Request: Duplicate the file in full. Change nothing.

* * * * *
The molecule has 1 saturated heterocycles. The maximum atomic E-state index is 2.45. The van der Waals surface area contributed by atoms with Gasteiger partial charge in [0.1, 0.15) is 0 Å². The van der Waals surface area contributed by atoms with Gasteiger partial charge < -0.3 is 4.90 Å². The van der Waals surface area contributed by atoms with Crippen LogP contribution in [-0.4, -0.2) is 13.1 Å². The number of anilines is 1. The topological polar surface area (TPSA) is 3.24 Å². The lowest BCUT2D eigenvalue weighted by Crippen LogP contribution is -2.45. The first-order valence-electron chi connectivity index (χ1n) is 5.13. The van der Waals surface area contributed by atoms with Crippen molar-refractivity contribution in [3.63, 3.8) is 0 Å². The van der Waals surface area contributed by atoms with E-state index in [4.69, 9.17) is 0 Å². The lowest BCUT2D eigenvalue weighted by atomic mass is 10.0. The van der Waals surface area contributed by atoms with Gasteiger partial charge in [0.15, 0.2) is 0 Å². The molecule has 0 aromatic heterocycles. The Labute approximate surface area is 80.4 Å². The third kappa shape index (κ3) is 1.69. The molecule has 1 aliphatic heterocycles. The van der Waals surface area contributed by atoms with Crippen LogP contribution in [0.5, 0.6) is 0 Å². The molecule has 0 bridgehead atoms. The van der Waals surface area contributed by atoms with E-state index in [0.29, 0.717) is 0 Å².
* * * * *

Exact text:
The molecule has 1 saturated heterocycles. The maximum atomic E-state index is 2.45. The van der Waals surface area contributed by atoms with Gasteiger partial charge in [0.1, 0.15) is 0 Å². The van der Waals surface area contributed by atoms with Gasteiger partial charge < -0.3 is 4.90 Å². The van der Waals surface area contributed by atoms with Crippen LogP contribution in [-0.4, -0.2) is 13.1 Å². The number of anilines is 1. The topological polar surface area (TPSA) is 3.24 Å². The lowest BCUT2D eigenvalue weighted by Crippen LogP contribution is -2.45. The first-order valence-electron chi connectivity index (χ1n) is 5.13. The van der Waals surface area contributed by atoms with Crippen molar-refractivity contribution in [3.63, 3.8) is 0 Å². The van der Waals surface area contributed by atoms with E-state index in [4.69, 9.17) is 0 Å². The lowest BCUT2D eigenvalue weighted by atomic mass is 10.0. The van der Waals surface area contributed by atoms with Gasteiger partial charge in [0.15, 0.2) is 0 Å². The molecule has 0 aromatic heterocycles. The Labute approximate surface area is 80.4 Å². The third kappa shape index (κ3) is 1.69. The molecule has 1 aliphatic heterocycles. The van der Waals surface area contributed by atoms with Crippen LogP contribution in [0.5, 0.6) is 0 Å². The molecule has 0 bridgehead atoms. The van der Waals surface area contributed by atoms with E-state index in [0.29, 0.717) is 0 Å².